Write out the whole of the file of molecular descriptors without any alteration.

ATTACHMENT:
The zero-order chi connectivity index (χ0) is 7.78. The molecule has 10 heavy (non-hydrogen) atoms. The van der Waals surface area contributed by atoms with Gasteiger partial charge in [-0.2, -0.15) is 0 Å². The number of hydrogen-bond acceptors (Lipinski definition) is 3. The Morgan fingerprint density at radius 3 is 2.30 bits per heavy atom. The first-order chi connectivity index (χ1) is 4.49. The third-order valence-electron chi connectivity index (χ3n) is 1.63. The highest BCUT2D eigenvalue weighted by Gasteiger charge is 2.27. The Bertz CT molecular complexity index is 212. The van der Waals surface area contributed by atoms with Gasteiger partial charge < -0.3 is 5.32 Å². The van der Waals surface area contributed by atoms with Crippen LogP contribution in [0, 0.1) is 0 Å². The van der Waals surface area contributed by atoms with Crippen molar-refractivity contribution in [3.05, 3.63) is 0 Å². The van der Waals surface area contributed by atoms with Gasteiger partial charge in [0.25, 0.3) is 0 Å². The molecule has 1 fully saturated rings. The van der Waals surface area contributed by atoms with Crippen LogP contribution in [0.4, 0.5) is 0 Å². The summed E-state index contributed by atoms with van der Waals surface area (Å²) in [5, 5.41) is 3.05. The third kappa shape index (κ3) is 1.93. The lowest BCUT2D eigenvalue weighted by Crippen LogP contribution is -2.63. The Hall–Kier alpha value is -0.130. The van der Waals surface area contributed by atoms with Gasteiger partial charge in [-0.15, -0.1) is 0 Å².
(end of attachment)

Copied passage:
The zero-order chi connectivity index (χ0) is 7.78. The molecule has 10 heavy (non-hydrogen) atoms. The van der Waals surface area contributed by atoms with Gasteiger partial charge in [-0.2, -0.15) is 0 Å². The number of hydrogen-bond acceptors (Lipinski definition) is 3. The Morgan fingerprint density at radius 3 is 2.30 bits per heavy atom. The first-order chi connectivity index (χ1) is 4.49. The third-order valence-electron chi connectivity index (χ3n) is 1.63. The highest BCUT2D eigenvalue weighted by Gasteiger charge is 2.27. The Bertz CT molecular complexity index is 212. The van der Waals surface area contributed by atoms with Gasteiger partial charge < -0.3 is 5.32 Å². The van der Waals surface area contributed by atoms with Crippen LogP contribution in [0, 0.1) is 0 Å². The van der Waals surface area contributed by atoms with Crippen molar-refractivity contribution in [3.05, 3.63) is 0 Å². The van der Waals surface area contributed by atoms with Gasteiger partial charge in [0.25, 0.3) is 0 Å². The molecule has 1 fully saturated rings. The van der Waals surface area contributed by atoms with Crippen LogP contribution in [0.4, 0.5) is 0 Å². The summed E-state index contributed by atoms with van der Waals surface area (Å²) in [5, 5.41) is 3.05. The third kappa shape index (κ3) is 1.93. The lowest BCUT2D eigenvalue weighted by Crippen LogP contribution is -2.63. The Hall–Kier alpha value is -0.130. The van der Waals surface area contributed by atoms with Gasteiger partial charge in [-0.15, -0.1) is 0 Å².